Three from the ‘Tree of Diana’


In 1962, Argentine poet Alejandra Pizarnik published a very singular collection of 38 short concrete poems titled Tree of Diana. The crispness of the imagery verges of that of the haiku, for its brevity & economy of language. In his Prologue to the first edition, Octavio Paz offers several dictionary style definitions of the Árbol de Diana, in which he writes the following: “(Chem.): verbal crystallization by amalgamation of passionate insomnia & meridian lucidity in a solution of reality subjected to the highest of temperatures”.

These are new translations, still in the editing process, but I thought it would be good make more of PIzarnik’s obra available in English, since thus far there is so little of it to be found.

– | – | – | – | – | – | – | – | – | – | – | – | –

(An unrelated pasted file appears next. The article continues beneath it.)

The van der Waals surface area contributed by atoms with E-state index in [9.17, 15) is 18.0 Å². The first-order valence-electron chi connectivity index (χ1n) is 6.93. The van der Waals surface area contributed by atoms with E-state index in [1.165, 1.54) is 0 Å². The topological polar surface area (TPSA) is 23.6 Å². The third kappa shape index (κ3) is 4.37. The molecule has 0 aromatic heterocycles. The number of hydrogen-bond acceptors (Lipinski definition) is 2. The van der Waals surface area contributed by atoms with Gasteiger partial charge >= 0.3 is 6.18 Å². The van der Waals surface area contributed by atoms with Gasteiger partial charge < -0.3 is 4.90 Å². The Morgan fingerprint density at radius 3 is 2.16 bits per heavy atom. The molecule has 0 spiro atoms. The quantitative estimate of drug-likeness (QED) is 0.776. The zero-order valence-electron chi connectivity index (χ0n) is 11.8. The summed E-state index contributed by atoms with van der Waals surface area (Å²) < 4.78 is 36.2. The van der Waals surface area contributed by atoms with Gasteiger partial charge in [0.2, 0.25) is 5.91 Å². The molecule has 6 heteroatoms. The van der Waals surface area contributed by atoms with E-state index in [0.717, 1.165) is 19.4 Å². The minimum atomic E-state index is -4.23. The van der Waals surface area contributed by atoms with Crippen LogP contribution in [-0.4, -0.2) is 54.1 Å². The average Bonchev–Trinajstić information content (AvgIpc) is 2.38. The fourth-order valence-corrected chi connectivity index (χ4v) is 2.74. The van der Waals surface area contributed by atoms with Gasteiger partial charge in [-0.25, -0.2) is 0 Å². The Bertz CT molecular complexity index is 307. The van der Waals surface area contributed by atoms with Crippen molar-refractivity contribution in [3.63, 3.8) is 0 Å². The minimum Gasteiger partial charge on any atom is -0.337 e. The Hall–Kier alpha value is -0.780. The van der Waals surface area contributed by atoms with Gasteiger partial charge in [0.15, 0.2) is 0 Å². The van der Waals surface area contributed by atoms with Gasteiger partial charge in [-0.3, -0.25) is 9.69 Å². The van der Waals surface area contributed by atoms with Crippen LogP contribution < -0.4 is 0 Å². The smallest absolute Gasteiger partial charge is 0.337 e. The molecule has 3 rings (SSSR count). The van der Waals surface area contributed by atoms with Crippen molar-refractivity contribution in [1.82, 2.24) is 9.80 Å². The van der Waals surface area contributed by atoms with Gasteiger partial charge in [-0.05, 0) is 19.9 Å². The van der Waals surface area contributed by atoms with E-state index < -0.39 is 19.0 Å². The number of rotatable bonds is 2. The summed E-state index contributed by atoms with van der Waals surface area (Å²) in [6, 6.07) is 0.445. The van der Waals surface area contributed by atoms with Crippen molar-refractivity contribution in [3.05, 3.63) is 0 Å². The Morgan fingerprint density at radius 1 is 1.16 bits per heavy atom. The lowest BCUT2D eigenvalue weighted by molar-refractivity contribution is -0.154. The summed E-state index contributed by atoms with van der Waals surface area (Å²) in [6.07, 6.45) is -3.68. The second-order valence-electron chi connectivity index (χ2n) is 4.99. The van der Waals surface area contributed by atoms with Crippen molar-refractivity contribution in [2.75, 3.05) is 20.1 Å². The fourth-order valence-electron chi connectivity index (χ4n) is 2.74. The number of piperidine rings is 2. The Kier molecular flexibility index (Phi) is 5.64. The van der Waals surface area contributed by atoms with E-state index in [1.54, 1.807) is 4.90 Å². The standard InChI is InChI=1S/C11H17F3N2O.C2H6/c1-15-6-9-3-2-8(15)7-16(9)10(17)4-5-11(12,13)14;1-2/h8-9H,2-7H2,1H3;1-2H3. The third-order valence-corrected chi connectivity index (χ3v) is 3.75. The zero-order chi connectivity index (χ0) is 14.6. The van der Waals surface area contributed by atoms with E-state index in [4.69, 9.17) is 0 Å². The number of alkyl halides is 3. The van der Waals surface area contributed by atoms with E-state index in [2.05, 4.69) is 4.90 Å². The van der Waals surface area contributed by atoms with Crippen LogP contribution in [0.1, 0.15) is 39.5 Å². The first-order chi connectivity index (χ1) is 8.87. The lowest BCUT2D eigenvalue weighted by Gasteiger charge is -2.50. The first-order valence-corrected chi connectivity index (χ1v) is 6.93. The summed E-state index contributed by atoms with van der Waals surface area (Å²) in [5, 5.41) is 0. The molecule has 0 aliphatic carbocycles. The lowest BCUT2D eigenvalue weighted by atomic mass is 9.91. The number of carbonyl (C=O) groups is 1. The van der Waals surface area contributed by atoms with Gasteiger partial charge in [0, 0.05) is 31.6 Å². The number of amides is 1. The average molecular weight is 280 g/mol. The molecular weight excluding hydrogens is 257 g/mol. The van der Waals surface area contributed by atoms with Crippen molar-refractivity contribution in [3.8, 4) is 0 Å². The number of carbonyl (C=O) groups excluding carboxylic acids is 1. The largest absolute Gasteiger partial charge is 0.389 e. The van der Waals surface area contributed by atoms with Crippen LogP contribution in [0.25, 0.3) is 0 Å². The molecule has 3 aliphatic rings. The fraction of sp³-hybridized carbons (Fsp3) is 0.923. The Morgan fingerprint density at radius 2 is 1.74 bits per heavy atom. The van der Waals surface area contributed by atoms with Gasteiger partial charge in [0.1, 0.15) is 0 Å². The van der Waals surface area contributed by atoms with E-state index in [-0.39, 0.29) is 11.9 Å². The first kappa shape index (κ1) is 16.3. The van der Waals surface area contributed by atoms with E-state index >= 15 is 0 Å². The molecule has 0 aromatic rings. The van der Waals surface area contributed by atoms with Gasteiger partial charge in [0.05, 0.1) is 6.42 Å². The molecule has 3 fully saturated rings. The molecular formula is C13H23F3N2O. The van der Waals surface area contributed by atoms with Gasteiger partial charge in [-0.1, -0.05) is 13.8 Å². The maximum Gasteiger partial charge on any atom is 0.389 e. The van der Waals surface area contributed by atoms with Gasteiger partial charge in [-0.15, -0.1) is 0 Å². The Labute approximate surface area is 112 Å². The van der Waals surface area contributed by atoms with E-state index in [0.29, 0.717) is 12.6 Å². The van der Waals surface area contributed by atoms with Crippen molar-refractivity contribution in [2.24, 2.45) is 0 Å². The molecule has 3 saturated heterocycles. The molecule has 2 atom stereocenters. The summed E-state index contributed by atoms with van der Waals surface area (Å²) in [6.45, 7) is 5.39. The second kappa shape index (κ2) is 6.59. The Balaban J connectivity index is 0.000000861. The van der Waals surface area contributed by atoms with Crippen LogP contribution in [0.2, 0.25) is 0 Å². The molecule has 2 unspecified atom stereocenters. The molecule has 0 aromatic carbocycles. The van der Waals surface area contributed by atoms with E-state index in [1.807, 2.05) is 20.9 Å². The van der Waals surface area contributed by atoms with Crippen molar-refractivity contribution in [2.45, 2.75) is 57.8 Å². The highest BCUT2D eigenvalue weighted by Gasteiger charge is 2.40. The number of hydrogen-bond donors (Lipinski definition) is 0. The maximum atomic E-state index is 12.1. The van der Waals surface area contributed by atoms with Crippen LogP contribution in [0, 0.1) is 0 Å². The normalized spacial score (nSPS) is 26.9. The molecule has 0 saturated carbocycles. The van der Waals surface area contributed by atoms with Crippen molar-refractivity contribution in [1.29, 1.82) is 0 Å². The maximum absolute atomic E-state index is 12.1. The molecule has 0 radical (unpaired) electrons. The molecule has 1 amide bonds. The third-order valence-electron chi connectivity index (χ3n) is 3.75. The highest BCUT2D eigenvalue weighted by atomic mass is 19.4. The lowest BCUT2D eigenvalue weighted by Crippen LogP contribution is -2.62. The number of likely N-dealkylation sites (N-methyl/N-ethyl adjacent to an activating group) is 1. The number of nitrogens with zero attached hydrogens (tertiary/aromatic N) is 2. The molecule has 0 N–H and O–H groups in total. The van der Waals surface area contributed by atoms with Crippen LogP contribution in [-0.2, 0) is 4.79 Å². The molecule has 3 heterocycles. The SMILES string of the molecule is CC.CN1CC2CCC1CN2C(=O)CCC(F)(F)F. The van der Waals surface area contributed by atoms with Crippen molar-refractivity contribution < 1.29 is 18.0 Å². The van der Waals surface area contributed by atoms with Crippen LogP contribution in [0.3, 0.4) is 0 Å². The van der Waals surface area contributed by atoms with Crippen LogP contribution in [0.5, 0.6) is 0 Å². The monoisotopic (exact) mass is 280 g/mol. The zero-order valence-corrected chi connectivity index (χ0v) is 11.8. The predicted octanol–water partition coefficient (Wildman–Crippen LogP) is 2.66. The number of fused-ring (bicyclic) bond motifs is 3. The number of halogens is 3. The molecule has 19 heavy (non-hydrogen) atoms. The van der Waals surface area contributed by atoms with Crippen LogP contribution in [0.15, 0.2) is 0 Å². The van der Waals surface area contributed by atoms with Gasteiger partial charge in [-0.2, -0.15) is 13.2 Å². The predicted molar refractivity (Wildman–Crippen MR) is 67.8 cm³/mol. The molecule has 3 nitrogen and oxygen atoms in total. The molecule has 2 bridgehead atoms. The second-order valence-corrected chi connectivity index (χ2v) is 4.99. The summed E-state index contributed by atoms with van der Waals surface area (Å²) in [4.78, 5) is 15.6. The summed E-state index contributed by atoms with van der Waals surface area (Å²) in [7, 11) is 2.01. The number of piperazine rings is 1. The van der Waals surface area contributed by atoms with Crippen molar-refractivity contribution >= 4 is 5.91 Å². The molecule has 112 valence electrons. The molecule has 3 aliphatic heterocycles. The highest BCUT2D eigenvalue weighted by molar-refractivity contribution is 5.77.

Jumps with shirt in flames
from star to star.
from shadow to shadow.
Dies a distant death
does she who loves the wind.


Memory illuminated, gallery where wanders the shadow of what I await.
It’s not true that it will come. It’s not true that it won’t come.


These bones shining in the night,
these words like precious stones
in the living throat of a petrified bird,
this very beloved green,
this heart only mysterious.

This entry was posted in Alejandra Pizarnik, Trans. from Spanish and tagged . Bookmark the permalink.

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